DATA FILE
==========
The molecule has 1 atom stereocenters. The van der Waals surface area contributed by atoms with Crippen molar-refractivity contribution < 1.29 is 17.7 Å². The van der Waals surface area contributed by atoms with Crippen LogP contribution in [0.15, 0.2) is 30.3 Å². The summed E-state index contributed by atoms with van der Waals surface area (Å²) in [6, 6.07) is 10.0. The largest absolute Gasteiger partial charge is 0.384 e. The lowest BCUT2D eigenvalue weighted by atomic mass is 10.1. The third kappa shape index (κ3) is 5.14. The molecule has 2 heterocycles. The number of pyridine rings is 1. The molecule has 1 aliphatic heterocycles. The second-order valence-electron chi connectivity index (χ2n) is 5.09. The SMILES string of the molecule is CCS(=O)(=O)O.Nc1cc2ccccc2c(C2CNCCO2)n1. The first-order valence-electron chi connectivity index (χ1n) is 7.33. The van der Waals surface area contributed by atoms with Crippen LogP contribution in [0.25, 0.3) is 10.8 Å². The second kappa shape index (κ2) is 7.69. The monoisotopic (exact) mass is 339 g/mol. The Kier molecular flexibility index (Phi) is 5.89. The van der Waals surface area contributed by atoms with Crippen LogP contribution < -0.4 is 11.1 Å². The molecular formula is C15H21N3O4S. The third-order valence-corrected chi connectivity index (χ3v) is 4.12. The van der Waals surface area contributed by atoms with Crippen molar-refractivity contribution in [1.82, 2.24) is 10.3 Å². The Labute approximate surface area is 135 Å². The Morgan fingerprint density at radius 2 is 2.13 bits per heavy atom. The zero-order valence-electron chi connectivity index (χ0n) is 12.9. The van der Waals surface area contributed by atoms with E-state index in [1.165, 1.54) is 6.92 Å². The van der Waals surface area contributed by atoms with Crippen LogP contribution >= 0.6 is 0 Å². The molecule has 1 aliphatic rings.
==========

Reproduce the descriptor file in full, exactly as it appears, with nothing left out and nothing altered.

The molecule has 1 atom stereocenters. The van der Waals surface area contributed by atoms with Crippen molar-refractivity contribution < 1.29 is 17.7 Å². The van der Waals surface area contributed by atoms with Crippen LogP contribution in [0.15, 0.2) is 30.3 Å². The summed E-state index contributed by atoms with van der Waals surface area (Å²) in [6, 6.07) is 10.0. The largest absolute Gasteiger partial charge is 0.384 e. The lowest BCUT2D eigenvalue weighted by atomic mass is 10.1. The third kappa shape index (κ3) is 5.14. The molecule has 2 heterocycles. The number of pyridine rings is 1. The molecule has 1 aliphatic heterocycles. The second-order valence-electron chi connectivity index (χ2n) is 5.09. The SMILES string of the molecule is CCS(=O)(=O)O.Nc1cc2ccccc2c(C2CNCCO2)n1. The first-order valence-electron chi connectivity index (χ1n) is 7.33. The van der Waals surface area contributed by atoms with Crippen LogP contribution in [0.25, 0.3) is 10.8 Å². The second kappa shape index (κ2) is 7.69. The monoisotopic (exact) mass is 339 g/mol. The Kier molecular flexibility index (Phi) is 5.89. The van der Waals surface area contributed by atoms with Crippen LogP contribution < -0.4 is 11.1 Å². The molecular formula is C15H21N3O4S. The third-order valence-corrected chi connectivity index (χ3v) is 4.12. The van der Waals surface area contributed by atoms with Crippen molar-refractivity contribution in [1.82, 2.24) is 10.3 Å². The Labute approximate surface area is 135 Å². The Morgan fingerprint density at radius 2 is 2.13 bits per heavy atom. The zero-order valence-electron chi connectivity index (χ0n) is 12.9. The van der Waals surface area contributed by atoms with E-state index in [1.165, 1.54) is 6.92 Å². The van der Waals surface area contributed by atoms with Crippen LogP contribution >= 0.6 is 0 Å². The molecule has 1 aliphatic rings.